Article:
Dexamethasone is used to relieve inflammation or suppress or reduce the strength of the body’s immune system. It is used to treat a wide variety of diseases such as asthma, rheumatoid arthritis (inflammation of joints), lupus (autoimmune disease that causes inflammation), and inflammatory bowel diseases (e.g. ulcerative colitis, enteritis).
Take Dexamethasone exactly as directed by your doctor or according to the instructions on the label. Do not take more or less than instructed by your doctor.
Take this medicine together with food or immediately after a meal. Try to take it at the same time each day.
Dexamethasone is available as a tablet or oral liquid.
This medicine must be taken regularly for it to be effective. Continue taking Dexamethasone even when you feel better. Do not stop taking it unless instructed otherwise, as stopping it suddenly could worsen your condition.
Take the missed dose as soon as you remember. If it is almost time for your next dose, skip the missed dose and return to your normal dosing schedule.
DO NOT double a dose under any circumstances.
If you often forget to take your medicine, let your doctor and pharmacist know.
Alert your doctor if you have an infection that is affecting the whole body as Dexamethasone may not be suitable for you.
DO NOT take this medicine with medicines used to prevent virus infection, such as live virus vaccines.
Inform your doctor if you have the following conditions:
- heart problems
- high blood pressure
- eye diseases such as glaucoma (increased pressure in the eye) and cataracts (clouding of the lens in the eye)
- thyroid disorder
- stomach problems
- epilepsy (fits or seizures)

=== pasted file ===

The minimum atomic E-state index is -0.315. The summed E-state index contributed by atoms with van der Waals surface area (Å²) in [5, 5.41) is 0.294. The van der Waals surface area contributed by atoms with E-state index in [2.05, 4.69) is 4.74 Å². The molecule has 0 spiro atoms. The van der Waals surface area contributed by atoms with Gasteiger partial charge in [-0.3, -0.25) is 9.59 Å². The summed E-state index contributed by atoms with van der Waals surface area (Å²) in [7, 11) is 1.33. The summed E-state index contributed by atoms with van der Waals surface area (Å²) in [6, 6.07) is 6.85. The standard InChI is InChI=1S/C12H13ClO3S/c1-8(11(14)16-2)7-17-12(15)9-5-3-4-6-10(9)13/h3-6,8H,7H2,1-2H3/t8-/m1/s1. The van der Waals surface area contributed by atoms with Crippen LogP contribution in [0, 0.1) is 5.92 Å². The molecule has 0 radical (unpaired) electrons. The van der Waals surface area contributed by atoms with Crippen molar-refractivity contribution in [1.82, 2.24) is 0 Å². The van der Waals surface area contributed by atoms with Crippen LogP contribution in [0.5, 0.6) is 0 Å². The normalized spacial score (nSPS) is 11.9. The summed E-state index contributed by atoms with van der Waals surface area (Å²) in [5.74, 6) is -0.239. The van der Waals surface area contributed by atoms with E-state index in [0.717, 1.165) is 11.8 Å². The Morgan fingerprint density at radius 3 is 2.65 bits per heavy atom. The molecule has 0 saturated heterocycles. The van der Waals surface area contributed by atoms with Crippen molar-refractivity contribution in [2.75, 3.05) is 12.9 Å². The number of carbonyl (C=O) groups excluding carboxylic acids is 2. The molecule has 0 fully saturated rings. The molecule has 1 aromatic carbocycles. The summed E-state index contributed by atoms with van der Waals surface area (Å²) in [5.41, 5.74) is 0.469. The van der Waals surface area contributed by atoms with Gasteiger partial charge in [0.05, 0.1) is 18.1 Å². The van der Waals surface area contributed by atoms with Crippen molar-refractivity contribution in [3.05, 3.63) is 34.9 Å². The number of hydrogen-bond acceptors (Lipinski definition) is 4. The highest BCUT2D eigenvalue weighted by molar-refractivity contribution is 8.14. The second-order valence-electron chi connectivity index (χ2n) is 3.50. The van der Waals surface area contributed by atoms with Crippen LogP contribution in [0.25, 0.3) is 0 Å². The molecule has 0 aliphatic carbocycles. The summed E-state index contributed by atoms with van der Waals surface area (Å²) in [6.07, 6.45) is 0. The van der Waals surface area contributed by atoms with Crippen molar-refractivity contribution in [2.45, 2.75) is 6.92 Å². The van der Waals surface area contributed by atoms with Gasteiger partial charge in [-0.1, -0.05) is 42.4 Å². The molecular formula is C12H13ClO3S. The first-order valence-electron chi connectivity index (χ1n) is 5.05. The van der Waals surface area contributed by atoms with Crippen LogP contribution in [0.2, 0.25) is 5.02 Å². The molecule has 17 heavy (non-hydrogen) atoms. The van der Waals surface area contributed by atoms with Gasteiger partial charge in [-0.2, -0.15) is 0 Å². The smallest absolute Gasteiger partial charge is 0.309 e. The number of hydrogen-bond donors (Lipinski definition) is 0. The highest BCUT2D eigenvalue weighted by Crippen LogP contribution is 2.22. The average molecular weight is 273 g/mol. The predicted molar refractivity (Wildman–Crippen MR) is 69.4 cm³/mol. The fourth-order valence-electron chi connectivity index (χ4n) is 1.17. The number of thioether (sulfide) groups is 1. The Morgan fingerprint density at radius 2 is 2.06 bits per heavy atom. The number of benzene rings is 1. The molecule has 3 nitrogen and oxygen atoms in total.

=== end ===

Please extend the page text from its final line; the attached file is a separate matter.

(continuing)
- myasthenia gravis (muscle weakness disorder)
- kidney disease
- liver disease
Let your doctor know if you are pregnant or breastfeeding.
Be sure to check with your doctor or pharmacist before giving Dexamethasone to a child or elderly person. Children and elderly people may be more sensitive to the side effects.
Your doctor may need to check the height of your children regularly.
Avoid exposure to anyone who is infected with chicken pox or measles. If you are expose to these infections, contact your doctor immediately.
If you are going for an operation, including minor surgery or dental work, inform your doctor or dentist that you are taking Dexamethasone.
This medicine may cause any of the following side effects: headache, stomach ache, weight gain or obesity, delayed wound healing, muscle weakness or pain.
Some side effects may need immediate medical help. Alert your doctor quickly if you experience any of the following:
- unusual changes in mood or behaviour (being too depressed, agitated or having compulsive and impulsive behaviour)
- hallucination (seeing, hearing or feeling things that are not existent)
- swelling of the mouth, lips or face
Inform your doctor if any of these side effects do not go away or are severe, or if you experience other side effects.
Inform your doctor and pharmacist if you are taking any of these medicines:
- medicines for pain and inflammation called NSAIDs e.g. ibuprofen, mefenamic acid
- medicines for HIV infection e.g. ritonavir, lopinavir, saquinavir, indinavir
- medicines to treat TB (lung infection known as tuberculosis) e.g. rifampicin, rifabutin
- blood-thinning medicines e.g. aspirin, warfarin
- medicine for diabetes e.g. insulin
- water pills e.g. spironolactone
- medicines for seizure (fits) e.g. phenytoin, carbamazepine
- erythromycin (antibiotic)
- aminoglutethimide (medicine for cancer)
- ephedrine (medicine for colds or congested nose)
This list does not include all medicines that may interact with Dexamethasone.
Always notify your doctor and pharmacist if you are taking any other medicines, including herbal tonics such as traditional Chinese medicines, supplements and medicines that you buy without a prescription.
Store in a cool, dry place away from the reach of children.
Medicines must not be used past the expiry date.